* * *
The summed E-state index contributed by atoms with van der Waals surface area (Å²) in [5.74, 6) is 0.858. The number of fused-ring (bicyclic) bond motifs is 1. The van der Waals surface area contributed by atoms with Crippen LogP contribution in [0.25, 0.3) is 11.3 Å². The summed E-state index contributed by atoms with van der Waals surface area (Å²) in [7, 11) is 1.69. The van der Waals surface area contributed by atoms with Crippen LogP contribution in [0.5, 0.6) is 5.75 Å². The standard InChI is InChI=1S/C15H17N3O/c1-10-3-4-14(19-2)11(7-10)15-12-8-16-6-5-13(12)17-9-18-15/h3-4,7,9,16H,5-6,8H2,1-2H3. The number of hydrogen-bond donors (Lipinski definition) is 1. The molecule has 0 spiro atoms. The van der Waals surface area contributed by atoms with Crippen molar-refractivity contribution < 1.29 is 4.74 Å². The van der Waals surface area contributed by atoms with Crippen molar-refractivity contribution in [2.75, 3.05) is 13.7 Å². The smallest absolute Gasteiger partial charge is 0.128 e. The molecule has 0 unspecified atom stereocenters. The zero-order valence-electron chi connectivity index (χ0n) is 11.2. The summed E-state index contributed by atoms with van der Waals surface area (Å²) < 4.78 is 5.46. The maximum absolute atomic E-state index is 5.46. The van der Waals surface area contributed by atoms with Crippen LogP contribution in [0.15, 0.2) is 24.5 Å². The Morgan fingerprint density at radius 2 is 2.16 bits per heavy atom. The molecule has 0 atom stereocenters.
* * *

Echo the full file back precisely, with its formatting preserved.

The summed E-state index contributed by atoms with van der Waals surface area (Å²) in [5.74, 6) is 0.858. The number of fused-ring (bicyclic) bond motifs is 1. The van der Waals surface area contributed by atoms with Crippen LogP contribution in [0.25, 0.3) is 11.3 Å². The summed E-state index contributed by atoms with van der Waals surface area (Å²) in [7, 11) is 1.69. The van der Waals surface area contributed by atoms with Crippen LogP contribution in [0.5, 0.6) is 5.75 Å². The standard InChI is InChI=1S/C15H17N3O/c1-10-3-4-14(19-2)11(7-10)15-12-8-16-6-5-13(12)17-9-18-15/h3-4,7,9,16H,5-6,8H2,1-2H3. The number of hydrogen-bond donors (Lipinski definition) is 1. The molecule has 0 spiro atoms. The van der Waals surface area contributed by atoms with Crippen molar-refractivity contribution < 1.29 is 4.74 Å². The van der Waals surface area contributed by atoms with Crippen molar-refractivity contribution in [2.75, 3.05) is 13.7 Å². The smallest absolute Gasteiger partial charge is 0.128 e. The molecule has 0 unspecified atom stereocenters. The zero-order valence-electron chi connectivity index (χ0n) is 11.2. The summed E-state index contributed by atoms with van der Waals surface area (Å²) < 4.78 is 5.46. The maximum absolute atomic E-state index is 5.46. The van der Waals surface area contributed by atoms with Crippen LogP contribution in [0.15, 0.2) is 24.5 Å². The Morgan fingerprint density at radius 2 is 2.16 bits per heavy atom. The molecule has 0 atom stereocenters.